Ever wondered who writes these very useful user guides? You got it! The technical writer. Technical writing is the art of explaining complex “stuff” in a simple, unambiguous manner.

And the user guide is just one of the many things a technical writer authors. Functional specifications, online help, reference guides, tutorials, readme notes, and admin guides are a few other collaterals prepared by a technical writer. In fact, technical writers today do more than just write. They create screencasts, multimedia videos, training materials, e-learning courses, and more.

You might also have also come across user guides that read like the menu card in a foreign restaurant for all its usefulness; try hard as you might, you just don’t understand what’s written there! Or a guide that read like an essay? Or one that seemed like a never-ending list of to-dos!

This leads us to the crux of the matter – the role of a good technical writer who authors help that really helps – and delights. A well-written user guide could motivate us to return to the same brand while a badly written one might lead us to condemn an otherwise good product.

At TechWritingLabs, we accord very high importance to being a good technical writer – in fact, we aim to be good technical communicators who use all available channels and media to communicate and engage with the intended user / audience.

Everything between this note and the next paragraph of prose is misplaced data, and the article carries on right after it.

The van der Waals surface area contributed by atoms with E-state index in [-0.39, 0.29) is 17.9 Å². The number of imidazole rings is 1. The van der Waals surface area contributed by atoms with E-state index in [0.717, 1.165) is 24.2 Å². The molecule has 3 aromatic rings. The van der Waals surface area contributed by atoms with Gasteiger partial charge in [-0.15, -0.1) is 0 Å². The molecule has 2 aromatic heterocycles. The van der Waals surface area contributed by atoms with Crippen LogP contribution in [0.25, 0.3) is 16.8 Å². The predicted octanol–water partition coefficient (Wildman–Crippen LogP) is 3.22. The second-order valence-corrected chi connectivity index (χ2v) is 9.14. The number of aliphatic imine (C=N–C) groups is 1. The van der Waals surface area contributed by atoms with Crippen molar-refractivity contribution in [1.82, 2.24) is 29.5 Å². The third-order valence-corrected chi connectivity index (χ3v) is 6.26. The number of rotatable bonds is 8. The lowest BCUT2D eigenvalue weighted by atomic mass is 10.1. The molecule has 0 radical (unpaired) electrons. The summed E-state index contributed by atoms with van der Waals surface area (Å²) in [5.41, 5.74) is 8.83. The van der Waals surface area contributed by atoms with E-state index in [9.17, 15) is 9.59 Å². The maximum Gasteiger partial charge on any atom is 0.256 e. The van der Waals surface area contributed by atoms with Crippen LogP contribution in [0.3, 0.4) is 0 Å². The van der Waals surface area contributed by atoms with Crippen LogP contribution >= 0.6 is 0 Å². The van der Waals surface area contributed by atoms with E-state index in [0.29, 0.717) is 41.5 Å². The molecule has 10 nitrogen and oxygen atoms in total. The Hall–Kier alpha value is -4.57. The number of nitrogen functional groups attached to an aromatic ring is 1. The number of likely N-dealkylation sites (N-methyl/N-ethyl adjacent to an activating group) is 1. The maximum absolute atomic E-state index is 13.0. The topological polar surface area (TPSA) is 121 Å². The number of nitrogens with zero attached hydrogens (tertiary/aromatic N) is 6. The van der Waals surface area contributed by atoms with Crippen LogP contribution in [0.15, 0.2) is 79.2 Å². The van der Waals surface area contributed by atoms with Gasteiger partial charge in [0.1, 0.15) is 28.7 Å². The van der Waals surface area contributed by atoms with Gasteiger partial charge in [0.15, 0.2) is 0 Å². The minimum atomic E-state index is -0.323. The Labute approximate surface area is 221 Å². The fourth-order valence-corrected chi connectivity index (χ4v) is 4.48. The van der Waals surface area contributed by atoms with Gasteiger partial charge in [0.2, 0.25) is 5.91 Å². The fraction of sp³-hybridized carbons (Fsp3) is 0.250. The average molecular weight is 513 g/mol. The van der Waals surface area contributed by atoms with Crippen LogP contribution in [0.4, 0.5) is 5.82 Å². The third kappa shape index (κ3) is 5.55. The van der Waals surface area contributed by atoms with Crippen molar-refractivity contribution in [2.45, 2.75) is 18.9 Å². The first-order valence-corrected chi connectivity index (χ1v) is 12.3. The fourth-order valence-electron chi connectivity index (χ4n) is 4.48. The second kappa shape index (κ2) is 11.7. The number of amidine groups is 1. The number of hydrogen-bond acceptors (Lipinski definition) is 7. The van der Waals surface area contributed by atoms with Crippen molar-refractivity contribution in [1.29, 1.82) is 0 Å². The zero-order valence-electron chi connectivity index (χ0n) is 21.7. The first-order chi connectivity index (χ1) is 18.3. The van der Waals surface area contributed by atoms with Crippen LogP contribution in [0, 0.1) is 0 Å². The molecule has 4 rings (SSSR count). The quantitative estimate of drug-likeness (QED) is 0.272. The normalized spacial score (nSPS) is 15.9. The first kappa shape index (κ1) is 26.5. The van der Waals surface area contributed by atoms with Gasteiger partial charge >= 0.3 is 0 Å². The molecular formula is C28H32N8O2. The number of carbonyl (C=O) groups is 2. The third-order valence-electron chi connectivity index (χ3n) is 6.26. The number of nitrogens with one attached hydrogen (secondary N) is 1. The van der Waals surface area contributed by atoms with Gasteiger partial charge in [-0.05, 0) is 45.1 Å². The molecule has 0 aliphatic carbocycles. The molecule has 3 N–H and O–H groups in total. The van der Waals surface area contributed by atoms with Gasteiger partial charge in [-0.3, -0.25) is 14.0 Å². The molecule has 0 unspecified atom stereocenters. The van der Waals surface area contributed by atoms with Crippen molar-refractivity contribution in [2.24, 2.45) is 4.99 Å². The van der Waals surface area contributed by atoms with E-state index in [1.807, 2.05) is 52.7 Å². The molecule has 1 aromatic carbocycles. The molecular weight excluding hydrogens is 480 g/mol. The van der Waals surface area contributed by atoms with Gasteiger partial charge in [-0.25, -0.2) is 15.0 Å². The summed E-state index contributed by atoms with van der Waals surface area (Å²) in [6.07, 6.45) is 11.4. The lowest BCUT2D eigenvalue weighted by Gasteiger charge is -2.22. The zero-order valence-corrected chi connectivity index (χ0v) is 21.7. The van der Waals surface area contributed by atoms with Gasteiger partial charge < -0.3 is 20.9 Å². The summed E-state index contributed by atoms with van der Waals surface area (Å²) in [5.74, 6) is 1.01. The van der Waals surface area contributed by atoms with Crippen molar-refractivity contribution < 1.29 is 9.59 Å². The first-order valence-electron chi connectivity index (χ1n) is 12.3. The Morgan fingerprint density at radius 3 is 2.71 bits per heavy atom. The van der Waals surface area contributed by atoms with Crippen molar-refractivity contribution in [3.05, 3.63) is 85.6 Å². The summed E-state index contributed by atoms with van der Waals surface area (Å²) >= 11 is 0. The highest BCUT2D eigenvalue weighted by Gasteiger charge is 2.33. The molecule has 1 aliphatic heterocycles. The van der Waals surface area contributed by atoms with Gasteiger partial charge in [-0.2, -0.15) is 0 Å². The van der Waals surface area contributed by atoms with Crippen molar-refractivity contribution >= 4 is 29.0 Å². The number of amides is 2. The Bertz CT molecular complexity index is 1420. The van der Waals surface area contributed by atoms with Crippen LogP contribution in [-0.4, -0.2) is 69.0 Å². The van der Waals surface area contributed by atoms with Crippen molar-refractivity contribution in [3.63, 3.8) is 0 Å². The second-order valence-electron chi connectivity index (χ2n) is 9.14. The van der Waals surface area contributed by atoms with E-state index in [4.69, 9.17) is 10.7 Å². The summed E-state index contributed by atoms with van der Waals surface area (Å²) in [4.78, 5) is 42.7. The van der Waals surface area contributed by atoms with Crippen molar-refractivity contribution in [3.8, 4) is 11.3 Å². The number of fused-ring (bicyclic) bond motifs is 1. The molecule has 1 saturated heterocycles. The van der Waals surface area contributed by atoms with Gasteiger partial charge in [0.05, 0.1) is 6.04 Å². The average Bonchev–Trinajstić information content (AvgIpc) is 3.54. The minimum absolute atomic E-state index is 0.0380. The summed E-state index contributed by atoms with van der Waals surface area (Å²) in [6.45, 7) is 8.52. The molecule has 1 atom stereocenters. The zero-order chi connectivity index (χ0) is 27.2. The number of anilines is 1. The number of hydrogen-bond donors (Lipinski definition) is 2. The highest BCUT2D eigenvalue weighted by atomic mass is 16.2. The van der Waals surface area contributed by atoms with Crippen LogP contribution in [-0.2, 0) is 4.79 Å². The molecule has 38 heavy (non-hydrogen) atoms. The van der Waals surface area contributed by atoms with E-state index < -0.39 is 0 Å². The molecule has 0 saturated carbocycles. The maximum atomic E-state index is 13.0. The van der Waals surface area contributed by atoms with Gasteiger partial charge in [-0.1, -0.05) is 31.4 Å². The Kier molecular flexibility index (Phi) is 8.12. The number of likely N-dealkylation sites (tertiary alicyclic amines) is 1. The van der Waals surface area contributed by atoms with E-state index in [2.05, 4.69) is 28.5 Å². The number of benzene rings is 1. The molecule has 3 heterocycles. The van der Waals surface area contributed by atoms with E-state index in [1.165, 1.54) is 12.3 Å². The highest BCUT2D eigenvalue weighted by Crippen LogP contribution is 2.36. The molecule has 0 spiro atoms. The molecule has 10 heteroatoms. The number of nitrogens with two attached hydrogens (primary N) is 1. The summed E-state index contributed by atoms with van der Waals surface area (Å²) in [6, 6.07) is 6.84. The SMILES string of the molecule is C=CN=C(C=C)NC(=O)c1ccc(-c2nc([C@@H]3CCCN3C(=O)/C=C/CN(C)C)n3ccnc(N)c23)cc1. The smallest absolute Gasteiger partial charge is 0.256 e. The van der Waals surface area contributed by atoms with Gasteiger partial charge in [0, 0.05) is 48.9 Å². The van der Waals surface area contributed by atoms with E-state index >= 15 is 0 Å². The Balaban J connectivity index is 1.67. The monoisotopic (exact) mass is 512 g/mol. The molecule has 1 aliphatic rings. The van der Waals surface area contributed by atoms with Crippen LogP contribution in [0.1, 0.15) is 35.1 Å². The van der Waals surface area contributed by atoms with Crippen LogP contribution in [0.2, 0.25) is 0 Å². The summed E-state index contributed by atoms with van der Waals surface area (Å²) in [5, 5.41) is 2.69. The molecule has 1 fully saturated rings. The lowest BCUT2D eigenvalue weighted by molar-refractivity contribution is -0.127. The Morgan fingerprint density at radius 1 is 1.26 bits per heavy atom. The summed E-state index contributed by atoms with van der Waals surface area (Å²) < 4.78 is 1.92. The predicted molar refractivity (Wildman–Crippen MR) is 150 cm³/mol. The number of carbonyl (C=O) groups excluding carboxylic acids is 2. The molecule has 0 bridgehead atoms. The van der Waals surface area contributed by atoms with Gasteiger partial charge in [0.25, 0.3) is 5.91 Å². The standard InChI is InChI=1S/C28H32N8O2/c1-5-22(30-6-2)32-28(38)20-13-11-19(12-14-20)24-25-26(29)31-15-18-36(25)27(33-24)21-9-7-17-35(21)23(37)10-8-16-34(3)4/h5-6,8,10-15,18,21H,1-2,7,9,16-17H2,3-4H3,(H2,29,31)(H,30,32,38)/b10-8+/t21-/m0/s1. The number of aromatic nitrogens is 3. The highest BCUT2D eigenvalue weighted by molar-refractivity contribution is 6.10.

If you think you have it in you to be a good technical writer or want to graduate from being good to great, come join our “Technical Writer’s Program”. It’s customized to promote self-paced learning and is far removed from typical classroom trainings! Want to know more? Drop in a note to

Technical Writing for Dummies: Why this Dearth of Quality

The demand for technical writers grew coincidental with the IT boom, and technical writing became a hot career choice in the 90s. Unfortunately, almost 25 years later, the gap between demand and supply of technical writers is as wide now as it was then.

If the knowledge of English language and a moderate grasp of technology is all that is required to be a technical writer (as is the common presumption), then the demand supply ratio wouldn’t be as skewed as it is right now. The ability to logically explain is one of the most essential traits of a successful tech writer. What this means is that tech writers must be more than wordsmiths. You, as a tech writer, must be able to translate complex information into one that is easily understood by the target audience (this could be general audience or technically trained).

Mark Twain said, “To get the right word in the right place is a rare achievement.” But these days, writing alone isn’t as valued as it once was. A technical writer must add more value and go beyond writing. They need to be problem solvers and must strive to be problem solvers, analytical thinkers, information architects, project planners, etc.